In a repurposed room at the Weber State University Davis campus, students chopped fresh ingredients and experimented with herbs in a classroom featuring six newly constructed cooking stations.
Exploration in Culinary Arts and Food Science, or Nutrition 1240, is brand new to Weber State’s course list. Nutrition faculty members Joan Thompson and Heidi Jenkins worked together to create the class.
“The whole idea behind this class is to explore more sustainable ways to produce, acquire and consume foods,” Thompson said. “Because right now our current food system is not sustainable for our generations to come.”
Every week, the class focuses on different recipes for healthy living. The aroma of food floats through the hallway, as students work in pairs to create different dishes assigned to them.
Week two featured edible flowers, herbs and spices as key ingredients. Students showcased dishes such as cilantro chicken, caprese bites, lemon thyme rice, roasted vegetables and pasta with fresh pesto.
After their creations were done cooking, they sipped on water infused with lemon and green apple, and garnished with rose buds.
Jenkins said she enjoyed researching what recipes would be used in the class.
“We included all of the nutritional information in the recipes so that they can see exactly what’s in the food and the health benefits that they’re gaining from it,” Jenkins said. “So it’s something that can be useful for the rest of their lives.”
Once the cooking is completed and the food is plated, everyone gathers to taste and share their food. Students said this is the most enjoyable part of the class.
The stations present their dishes and discuss the nutritional value of what they prepared.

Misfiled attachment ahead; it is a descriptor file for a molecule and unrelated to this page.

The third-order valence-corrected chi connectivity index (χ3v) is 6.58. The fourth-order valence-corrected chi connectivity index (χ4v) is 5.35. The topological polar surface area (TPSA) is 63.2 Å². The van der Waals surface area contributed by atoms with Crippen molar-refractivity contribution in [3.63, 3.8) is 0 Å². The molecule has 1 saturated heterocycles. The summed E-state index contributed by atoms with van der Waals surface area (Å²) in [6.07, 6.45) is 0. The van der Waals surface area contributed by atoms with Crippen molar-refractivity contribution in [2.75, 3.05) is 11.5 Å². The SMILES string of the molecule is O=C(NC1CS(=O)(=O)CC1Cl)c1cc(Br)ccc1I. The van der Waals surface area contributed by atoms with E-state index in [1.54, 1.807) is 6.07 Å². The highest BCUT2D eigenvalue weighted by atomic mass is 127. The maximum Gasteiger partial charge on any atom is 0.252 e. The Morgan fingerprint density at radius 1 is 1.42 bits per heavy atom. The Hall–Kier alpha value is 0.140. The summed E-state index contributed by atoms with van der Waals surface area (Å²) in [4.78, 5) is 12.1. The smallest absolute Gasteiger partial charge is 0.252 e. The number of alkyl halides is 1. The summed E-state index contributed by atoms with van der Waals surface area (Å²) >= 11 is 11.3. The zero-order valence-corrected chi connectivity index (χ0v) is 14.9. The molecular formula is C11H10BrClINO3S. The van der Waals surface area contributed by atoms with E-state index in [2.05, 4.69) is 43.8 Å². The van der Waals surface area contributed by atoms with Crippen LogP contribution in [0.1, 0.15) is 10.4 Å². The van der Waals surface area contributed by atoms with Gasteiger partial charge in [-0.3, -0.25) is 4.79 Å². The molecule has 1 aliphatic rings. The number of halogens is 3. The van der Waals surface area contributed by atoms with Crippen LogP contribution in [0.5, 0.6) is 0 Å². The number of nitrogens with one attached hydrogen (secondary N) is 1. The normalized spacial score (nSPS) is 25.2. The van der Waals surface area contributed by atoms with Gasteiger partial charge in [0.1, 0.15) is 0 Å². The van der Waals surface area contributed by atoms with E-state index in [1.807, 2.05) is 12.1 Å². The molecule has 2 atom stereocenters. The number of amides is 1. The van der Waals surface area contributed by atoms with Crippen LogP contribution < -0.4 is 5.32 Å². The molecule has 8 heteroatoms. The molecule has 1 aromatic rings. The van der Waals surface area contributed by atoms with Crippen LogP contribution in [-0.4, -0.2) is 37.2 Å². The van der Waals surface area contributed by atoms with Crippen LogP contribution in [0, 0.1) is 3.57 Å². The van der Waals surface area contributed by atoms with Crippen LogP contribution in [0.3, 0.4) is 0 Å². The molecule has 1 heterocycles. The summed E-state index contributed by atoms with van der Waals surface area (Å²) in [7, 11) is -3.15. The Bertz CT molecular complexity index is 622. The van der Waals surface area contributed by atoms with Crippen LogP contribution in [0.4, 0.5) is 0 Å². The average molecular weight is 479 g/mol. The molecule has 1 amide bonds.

“We talk about the importance of food and the impact that diet makes on your health without going through the gory chemistry,” Thompson said. “It’s a live and learn class.”
Each student also fills out a recipe evaluation form Thompson and Jenkins use to gain insight on the process. They will use this feedback to decide if any changes to the class should be made in the future.
To further promote sustainability, a campus greenhouse and community garden are also in the works. Meanwhile, Thompson said her living room doubles as a greenhouse to grow the fresh herbs and other ingredients.
Katrine Nielsen, a WSU senior majoring in nutrition, said she enjoys the farm-to-fork aspect of the class.
“I’ve always loved cooking, so when I saw the class I thought why not,” Nielsen said. “It’s been good.”
Before the classroom was renovated to a cooking lab, it was a nurses’ clinical room. Thompson credits the funding from the Davis campus dean for the transformation.
The class currently has 11 students, but Thompson and Jenkins say they hope to see it grow in future semesters.
The class meets in D2 Room 236 on Tuesdays from 10:30 a.m. to 12:30 p.m. for a lecture portion and from 1:30 to 4:30 p.m. for hands-on lab work.
“It’s not a really hard academic class,” Jenkins said. “Instead, it’s just a lot of fun and really useful.”